Sewing may seem like a sedentary activity, but it wasn’t that long ago that home seamstresses and tailors sewed with their feet as well as their hands and that’s because they used a model known as a treadle sewing machine.

A Green Alternative

A treadle machine works without need for electricity or batteries. The sewer pumps down on a flat plate called a treadle that’s attached to two drive shafts. The drive shafts turn the wheel on the machine that makes the needle go up and down. In other words, good, old-fashioned muscle power is used to move the needles to create stitches. Many sewing enthusiasts today like the environmental benefits of using a machine that doesn’t require manufactured energy.

Some people have had treadle machines in their homes merely as decorative antiques, such as the popular Singer or White models. Many of these antique versions are still in good working order and can be purchased from select online dealers. Prices range from as little as $200 on up.

Pros & Cons of Treadle Sewing Machines

Treadle sewing machines are sturdy and built to last. My mum’s Pfaff treadle machine is 60 years old and still sews without a hiccup. All it needs to keep it running smoothly are a few drops of oil here and there every now and then. That’s it!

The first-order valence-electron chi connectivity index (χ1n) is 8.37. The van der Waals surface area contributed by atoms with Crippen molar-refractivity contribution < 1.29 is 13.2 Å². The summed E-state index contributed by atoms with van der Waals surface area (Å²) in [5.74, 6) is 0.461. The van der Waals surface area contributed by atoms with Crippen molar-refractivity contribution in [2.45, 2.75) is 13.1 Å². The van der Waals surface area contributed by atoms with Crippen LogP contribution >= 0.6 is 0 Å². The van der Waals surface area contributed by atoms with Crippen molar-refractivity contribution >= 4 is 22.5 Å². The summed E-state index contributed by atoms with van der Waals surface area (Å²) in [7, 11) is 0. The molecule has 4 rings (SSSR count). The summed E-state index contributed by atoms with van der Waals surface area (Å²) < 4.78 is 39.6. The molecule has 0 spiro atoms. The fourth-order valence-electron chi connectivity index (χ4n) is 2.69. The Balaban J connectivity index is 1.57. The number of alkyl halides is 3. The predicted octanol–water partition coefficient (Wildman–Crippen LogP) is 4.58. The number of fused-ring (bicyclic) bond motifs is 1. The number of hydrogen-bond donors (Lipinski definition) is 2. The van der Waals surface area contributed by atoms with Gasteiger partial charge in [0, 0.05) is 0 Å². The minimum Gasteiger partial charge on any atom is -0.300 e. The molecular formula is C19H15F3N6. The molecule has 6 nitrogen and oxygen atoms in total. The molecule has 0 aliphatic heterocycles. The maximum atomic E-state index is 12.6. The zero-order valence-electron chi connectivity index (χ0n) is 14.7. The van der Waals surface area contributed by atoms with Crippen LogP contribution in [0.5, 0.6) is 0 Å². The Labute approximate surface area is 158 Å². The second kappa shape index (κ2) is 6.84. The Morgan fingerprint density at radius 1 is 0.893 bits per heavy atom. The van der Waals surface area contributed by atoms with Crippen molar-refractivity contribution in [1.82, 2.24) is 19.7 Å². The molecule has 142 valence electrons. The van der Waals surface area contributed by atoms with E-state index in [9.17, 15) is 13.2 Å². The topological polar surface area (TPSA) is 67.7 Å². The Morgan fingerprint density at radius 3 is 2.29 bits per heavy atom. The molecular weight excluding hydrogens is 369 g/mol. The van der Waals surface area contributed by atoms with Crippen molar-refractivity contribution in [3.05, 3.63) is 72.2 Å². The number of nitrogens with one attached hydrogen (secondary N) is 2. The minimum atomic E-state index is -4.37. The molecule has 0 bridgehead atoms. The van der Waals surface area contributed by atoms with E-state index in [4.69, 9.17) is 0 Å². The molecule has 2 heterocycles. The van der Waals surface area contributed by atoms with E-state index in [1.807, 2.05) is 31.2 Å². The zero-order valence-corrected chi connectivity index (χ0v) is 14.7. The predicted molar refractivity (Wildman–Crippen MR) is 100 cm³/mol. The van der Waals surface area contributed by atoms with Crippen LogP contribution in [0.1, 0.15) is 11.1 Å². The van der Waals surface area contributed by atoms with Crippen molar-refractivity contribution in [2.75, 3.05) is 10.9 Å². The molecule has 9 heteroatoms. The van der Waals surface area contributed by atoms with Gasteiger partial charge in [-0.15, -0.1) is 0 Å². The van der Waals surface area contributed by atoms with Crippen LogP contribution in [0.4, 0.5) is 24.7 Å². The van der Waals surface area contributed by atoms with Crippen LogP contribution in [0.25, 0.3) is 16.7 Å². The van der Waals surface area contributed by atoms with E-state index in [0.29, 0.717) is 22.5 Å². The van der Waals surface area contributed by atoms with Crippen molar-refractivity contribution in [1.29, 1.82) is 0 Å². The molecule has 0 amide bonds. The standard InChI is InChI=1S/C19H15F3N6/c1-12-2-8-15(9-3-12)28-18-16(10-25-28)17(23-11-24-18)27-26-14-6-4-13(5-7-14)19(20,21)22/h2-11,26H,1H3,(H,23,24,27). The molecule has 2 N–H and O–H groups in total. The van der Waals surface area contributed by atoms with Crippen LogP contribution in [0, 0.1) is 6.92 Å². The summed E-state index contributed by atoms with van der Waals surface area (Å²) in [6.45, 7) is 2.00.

With these machines, there are no computer chips to worry about, no intricate programming to fiddle about with and because there is no electricity being used, at the end of the day, you can brag about how you contributed to energy conservation.

One of the drawbacks to these machines is the leather belt that turns the wheel, like any material that’s subjected to constant motion, can wear out and break – often at the most unfortunate point in a sewing project. Veteran users of treadle machines usually keep a spool of leather on hand and fashion their own new belts whenever an old one wears out. Recently manufacturers and users have discovered that urethane coils make longer-lasting belts than leather, so many have switched to this contemporary material.

Instructions and repair parts are other concerns about using an antique treadle sewing machine. Fortunately many dealers sell manuals as well as parts and having them on hand is a good idea.

Straddling The Old & New: Janome712T

Finally, if the thought of sewing with an antique treadle machine is just too daunting, there are contemporary versions available as well. The Janome 712T features 10 utility stitches and sports a flatbed design that can fit into most sewing cabinets. However, it requires a treadle operated sewing table that must be purchased separately from another source.

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